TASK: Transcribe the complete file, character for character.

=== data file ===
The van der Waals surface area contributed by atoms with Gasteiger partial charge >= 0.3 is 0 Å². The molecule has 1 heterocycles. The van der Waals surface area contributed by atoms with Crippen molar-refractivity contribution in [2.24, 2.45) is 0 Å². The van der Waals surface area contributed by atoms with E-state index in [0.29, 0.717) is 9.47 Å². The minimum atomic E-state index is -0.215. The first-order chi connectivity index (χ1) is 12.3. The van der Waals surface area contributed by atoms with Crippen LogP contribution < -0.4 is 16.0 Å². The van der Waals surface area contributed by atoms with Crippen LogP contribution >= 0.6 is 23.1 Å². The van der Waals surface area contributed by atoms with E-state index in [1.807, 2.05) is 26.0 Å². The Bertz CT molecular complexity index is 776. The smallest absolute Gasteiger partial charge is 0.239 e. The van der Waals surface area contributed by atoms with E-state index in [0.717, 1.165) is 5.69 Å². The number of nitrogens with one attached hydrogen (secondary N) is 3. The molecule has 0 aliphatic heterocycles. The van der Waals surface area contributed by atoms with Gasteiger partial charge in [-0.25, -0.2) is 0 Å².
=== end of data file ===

The van der Waals surface area contributed by atoms with Gasteiger partial charge >= 0.3 is 0 Å². The molecule has 1 heterocycles. The van der Waals surface area contributed by atoms with Crippen molar-refractivity contribution in [2.24, 2.45) is 0 Å². The van der Waals surface area contributed by atoms with E-state index in [0.29, 0.717) is 9.47 Å². The minimum atomic E-state index is -0.215. The first-order chi connectivity index (χ1) is 12.3. The van der Waals surface area contributed by atoms with Crippen LogP contribution < -0.4 is 16.0 Å². The van der Waals surface area contributed by atoms with Crippen LogP contribution >= 0.6 is 23.1 Å². The van der Waals surface area contributed by atoms with E-state index in [1.807, 2.05) is 26.0 Å². The Bertz CT molecular complexity index is 776. The smallest absolute Gasteiger partial charge is 0.239 e. The van der Waals surface area contributed by atoms with E-state index in [0.717, 1.165) is 5.69 Å². The number of nitrogens with one attached hydrogen (secondary N) is 3. The molecule has 0 aliphatic heterocycles. The van der Waals surface area contributed by atoms with Gasteiger partial charge in [-0.25, -0.2) is 0 Å².